Partnerships to Tackle Pressing Health Problems: Fall River, MA
Nestled along the eastern shore of Mount Hope Bay in Bristol County, Fall River, MA, was a mill town for about 150 years. As recently as half a century ago, families who called it home knew the mills would provide steady employment. That changed when the economy changed, and many of the biggest mills closed down. Today about a quarter of residents live in poverty and the unemployment rate is around 9 percent.
"The health of this community is very much reflective of the economy here,” said David Weed, Coordinator of the Healthy City Fall River Initiative from the Greater Fall River Partners for a Healthier Community organization. “When people work stressful jobs, have difficulty acquiring information about things that can keep them healthy, and lack good transportation, it’s difficult to maintain a healthy lifestyle.”
While the HealthFirst Family Care Center has been a part of the community for more than 40 years, federal aid helped to expand both its structure and its mission in 2010. The new facility is five times larger than the one it replaced, but still located in the heart of the town and still serving low-income residents. Since transportation is a challenge in Fall River, the revitalized facility concentrates a wide variety of resources in one place so that families — particularly young mothers and their children — can see several providers during a single visit.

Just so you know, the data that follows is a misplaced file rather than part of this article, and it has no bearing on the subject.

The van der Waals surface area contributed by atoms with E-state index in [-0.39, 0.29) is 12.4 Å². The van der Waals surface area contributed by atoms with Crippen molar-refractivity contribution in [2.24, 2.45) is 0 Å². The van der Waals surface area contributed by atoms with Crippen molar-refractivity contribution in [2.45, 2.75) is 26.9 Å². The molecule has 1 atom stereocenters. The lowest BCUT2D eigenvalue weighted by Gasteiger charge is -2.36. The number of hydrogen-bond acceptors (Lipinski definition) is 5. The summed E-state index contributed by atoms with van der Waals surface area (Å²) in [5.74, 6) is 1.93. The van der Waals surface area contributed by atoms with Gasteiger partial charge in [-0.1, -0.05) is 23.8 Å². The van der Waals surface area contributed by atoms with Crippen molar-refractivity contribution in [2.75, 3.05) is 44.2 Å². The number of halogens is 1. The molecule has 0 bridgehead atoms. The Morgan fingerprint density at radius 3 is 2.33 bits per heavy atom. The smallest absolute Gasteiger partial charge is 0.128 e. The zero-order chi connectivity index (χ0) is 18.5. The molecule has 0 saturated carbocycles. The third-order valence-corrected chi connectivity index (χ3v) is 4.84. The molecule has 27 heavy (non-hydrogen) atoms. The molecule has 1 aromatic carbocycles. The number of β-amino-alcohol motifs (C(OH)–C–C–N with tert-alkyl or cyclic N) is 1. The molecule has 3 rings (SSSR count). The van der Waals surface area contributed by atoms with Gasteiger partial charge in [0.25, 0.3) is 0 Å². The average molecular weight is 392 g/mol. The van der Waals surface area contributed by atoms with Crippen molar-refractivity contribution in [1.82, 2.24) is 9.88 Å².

“We’re set up so that people can essentially get one stop shopping here and not have to travel to different parts of the city,” said Weed. “We have a pharmacy, our local hospital offers rehabilitative services here and we have a WIC (Women, Infants and Children) Program that operates in the same building. So it means that families, particularly young mothers and their children, can come here and see several providers all in one visit.”
Another success has been the Greater Fall River Fitness Challenge, held every January for the past five years to encourage active lifestyles and help prevent diabetes. Participants pledge to collectively lose more than a ton of weight (2,000 pounds) and, in return, gain access to programs and fitness centers throughout the city for little or no cost.
Young people in Fall River have also taken on the challenge of creating a healthier community. A few years ago teens pressured the city council to pass an ordinance banning cigarettes from the town’s pharmacies—now they’re working to address other health issues like prescription drug abuse, bullying, and street violence.
“One of the things that we’ve been able to do here is bring together a coalition that doesn’t look at just one problem, but looks at the whole plethora of problems—be it poverty, lack of education, lack of community support, good housing, a job,” said Wendy Garf-Lipp, former chairperson of Partners for a Healthier Community.
“When I see youth who have worked with us when they were in high school, go on to college and then choose to come back to Fall River to make a difference—that’s something that gives me lots and lots of hope,” Garf-Lipp said.
Fall River was among six communities to receive the inaugural RWJF Roadmaps to Health Prize in February 2012. The prize was launched to further the work of the County Healthy Rankings & Roadmaps program, which aims to educate the public and policy-makers on the multiple factors that influence community health—such as education, economic conditions, and the physical environment—and to provide solutions that will improve community health. To learn more about the prize, click here.
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